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Calavo Growers eyeing growth in Pacific Northwest

By
Tim Linden

At some point this fall, Calavo Growers Inc. is expecting to open a new distribution center in Portland, OR, to better service its customers in the Pacific Northwest, including Canada.

Rob Wedin, executive vice president of fresh sales for the Santa Paula, CA-based company, said Calavo is continually upgrading its facilities to better serve the changing needs of the retail and foodservice industries. For example, it has added a new bagging machine in the United States this year to help meet the growing demand for bagged avocados. “We try to do as much bagging as we can at the packing facilities in Mexico but having additional bagging capacity up here (in the U.S.) gives us flexibility,” he said.

Bagged avocados have been gaining market share for the last several years, receiving a big boost during this time of COVID-19 as consumers are anxiously buying lots of bagged produce for the perceived safety of buying product that has been touched by fewer hands. Wedin said bagged avocados have attracted consumers throughout the product line. He noted that there are bagged organic avocados as well as large, medium and small sized fruit presented in that fashion. He said the very small fruit — 84s and smaller — has become less popular but every other bagged option is seeing increased sales.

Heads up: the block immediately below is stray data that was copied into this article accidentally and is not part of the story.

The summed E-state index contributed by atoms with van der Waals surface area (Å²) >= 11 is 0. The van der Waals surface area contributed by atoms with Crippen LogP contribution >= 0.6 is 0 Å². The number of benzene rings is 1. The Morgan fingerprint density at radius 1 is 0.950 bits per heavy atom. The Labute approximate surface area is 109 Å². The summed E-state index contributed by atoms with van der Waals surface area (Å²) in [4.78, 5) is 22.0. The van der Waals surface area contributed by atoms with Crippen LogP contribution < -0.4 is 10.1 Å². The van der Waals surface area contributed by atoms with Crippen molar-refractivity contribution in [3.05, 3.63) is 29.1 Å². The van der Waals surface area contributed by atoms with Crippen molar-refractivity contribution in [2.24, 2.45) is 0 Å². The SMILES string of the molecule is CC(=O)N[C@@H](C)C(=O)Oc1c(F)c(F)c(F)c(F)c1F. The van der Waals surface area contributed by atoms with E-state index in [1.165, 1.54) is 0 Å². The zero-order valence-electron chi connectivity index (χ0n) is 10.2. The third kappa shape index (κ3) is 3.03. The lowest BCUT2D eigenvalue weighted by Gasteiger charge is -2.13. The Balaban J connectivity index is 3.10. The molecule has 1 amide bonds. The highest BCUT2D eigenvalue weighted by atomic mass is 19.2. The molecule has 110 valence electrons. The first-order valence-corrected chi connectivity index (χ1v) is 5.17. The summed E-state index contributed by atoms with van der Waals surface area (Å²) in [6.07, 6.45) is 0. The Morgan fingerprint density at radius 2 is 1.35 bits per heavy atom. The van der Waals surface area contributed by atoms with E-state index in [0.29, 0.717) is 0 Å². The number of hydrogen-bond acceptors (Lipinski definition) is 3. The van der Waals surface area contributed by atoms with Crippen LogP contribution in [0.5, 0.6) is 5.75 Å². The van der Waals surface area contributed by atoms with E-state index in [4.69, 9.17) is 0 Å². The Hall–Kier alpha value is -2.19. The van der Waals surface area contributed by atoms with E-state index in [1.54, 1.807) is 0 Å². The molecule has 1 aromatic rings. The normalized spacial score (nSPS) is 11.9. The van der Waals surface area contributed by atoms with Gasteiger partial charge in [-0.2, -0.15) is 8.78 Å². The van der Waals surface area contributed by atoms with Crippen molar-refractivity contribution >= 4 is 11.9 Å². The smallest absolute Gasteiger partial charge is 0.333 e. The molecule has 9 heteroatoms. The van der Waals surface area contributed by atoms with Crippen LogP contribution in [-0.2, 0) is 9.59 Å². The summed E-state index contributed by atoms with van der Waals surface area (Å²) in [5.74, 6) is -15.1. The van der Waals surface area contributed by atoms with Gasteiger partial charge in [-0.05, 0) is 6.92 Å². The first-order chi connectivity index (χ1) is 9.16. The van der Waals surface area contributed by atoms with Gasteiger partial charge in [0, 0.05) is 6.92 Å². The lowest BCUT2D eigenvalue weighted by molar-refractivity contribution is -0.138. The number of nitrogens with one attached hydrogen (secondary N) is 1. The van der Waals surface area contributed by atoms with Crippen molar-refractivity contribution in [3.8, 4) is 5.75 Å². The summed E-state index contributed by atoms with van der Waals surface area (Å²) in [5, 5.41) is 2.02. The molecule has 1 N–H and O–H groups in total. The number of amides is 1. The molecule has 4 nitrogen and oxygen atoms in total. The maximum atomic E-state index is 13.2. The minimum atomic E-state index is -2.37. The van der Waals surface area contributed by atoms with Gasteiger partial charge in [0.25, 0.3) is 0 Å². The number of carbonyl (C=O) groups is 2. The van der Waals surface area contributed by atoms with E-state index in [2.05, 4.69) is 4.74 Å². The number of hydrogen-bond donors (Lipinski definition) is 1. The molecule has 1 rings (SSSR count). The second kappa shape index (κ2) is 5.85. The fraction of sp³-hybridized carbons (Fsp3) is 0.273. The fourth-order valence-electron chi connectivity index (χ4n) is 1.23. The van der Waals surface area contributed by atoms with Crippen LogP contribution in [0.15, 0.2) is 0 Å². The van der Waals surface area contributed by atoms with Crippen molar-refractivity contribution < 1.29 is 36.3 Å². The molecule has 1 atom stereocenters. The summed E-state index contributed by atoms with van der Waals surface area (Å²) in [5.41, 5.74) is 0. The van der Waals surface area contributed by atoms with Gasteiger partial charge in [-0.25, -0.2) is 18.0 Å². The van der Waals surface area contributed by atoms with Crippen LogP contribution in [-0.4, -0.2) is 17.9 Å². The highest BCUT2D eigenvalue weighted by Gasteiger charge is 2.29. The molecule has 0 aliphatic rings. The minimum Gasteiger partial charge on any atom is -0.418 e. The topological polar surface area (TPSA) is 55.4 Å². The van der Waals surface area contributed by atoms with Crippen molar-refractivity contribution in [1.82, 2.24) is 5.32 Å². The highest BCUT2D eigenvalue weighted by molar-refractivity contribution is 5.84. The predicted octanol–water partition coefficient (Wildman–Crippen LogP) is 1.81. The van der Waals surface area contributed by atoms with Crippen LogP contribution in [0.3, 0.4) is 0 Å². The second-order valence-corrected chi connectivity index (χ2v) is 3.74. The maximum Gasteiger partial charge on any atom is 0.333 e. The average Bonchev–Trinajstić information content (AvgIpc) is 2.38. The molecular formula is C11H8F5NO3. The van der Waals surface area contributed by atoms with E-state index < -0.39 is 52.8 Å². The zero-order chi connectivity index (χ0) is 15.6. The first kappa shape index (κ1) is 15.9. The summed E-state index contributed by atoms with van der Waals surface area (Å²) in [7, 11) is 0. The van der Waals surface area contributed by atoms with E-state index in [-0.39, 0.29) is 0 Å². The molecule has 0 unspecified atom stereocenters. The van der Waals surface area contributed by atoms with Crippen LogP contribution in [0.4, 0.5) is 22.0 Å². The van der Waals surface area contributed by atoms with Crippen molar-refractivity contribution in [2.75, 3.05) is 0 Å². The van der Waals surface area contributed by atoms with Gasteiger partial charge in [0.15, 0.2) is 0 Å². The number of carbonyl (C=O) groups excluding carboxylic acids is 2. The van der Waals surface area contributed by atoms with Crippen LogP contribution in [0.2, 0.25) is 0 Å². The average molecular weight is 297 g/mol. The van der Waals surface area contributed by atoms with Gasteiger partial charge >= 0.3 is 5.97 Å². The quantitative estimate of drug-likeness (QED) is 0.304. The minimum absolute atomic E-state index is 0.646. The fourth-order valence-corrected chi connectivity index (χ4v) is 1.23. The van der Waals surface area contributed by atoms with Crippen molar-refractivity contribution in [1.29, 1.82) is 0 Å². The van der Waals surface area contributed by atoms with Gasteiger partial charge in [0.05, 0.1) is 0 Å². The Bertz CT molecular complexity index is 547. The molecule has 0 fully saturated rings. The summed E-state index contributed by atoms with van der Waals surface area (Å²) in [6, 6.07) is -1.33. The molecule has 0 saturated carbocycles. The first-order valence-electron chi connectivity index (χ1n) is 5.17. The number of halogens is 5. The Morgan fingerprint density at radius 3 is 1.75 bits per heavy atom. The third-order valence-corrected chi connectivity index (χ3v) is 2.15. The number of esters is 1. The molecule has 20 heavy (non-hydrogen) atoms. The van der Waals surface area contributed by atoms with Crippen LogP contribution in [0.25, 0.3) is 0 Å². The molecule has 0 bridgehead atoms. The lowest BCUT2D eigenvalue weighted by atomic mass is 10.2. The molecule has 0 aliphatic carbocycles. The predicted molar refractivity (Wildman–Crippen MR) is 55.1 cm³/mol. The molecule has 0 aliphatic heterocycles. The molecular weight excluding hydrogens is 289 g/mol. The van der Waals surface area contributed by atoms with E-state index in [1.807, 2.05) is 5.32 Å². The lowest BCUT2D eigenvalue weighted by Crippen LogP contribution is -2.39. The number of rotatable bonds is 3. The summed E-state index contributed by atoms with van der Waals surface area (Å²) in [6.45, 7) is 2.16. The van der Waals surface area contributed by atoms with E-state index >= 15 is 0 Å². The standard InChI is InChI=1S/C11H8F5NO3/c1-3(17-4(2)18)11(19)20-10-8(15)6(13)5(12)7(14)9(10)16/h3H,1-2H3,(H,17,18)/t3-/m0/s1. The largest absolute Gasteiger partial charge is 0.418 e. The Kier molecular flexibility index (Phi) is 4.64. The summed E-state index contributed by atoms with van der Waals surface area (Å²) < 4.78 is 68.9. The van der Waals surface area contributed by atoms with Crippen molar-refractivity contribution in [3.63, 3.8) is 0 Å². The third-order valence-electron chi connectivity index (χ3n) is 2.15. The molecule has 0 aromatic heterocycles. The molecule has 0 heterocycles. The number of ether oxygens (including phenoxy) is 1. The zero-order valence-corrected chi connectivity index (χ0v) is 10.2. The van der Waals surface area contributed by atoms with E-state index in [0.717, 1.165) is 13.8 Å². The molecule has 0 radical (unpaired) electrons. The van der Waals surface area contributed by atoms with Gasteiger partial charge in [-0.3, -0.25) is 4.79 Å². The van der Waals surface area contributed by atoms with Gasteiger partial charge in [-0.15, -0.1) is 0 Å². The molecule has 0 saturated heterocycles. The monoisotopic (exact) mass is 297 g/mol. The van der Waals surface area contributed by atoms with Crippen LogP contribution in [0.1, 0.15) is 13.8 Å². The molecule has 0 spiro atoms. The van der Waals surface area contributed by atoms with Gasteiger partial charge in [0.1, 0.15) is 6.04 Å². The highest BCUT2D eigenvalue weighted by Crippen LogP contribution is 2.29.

He told The Produce News on Oct. 27 that the Portland distribution center was on the verge of being opened. He noted that Portland and Seattle are big markets for Calavo, as is Canada. Currently Canada is most often served by direct shipments from Calavo’s packing facility in Jalisco, Mexico.

Calavo built a state-of-the-art facility in Jalisco several years ago, which it uses for its export business as Jalisco avocados are still not allowed in the U.S. market. The approval process ran into a political speed bump several years ago between the United States and Mexico, with it being stopped in its track. There are strong rumors that Jalisco will soon be opened with avocados grown in that region eligible for certification that will allow them to be shipped to the U.S. market.

Wedin said Calavo has heard that the approval is on the verge for years, yet it has not happened. Though, he said the company is not yet certain it will happen, he did note that it has increased its Jalisco capacity by adding growers, more people in the facility and additional picking crews. “We have thought it was going to happen in the past, only to be disappointed,” he said. “On the other hand, it takes time to ramp up. We have started but we are being smart about it.”

Wedin said the opening of Jalisco would significantly increase Calavo’s potential volume into the U.S. market and improve its overall flow of product from Mexico with increased efficiency and productivity. One of the benefactors would be West Coast Canadian customers who could be serviced from the new Portland facility.

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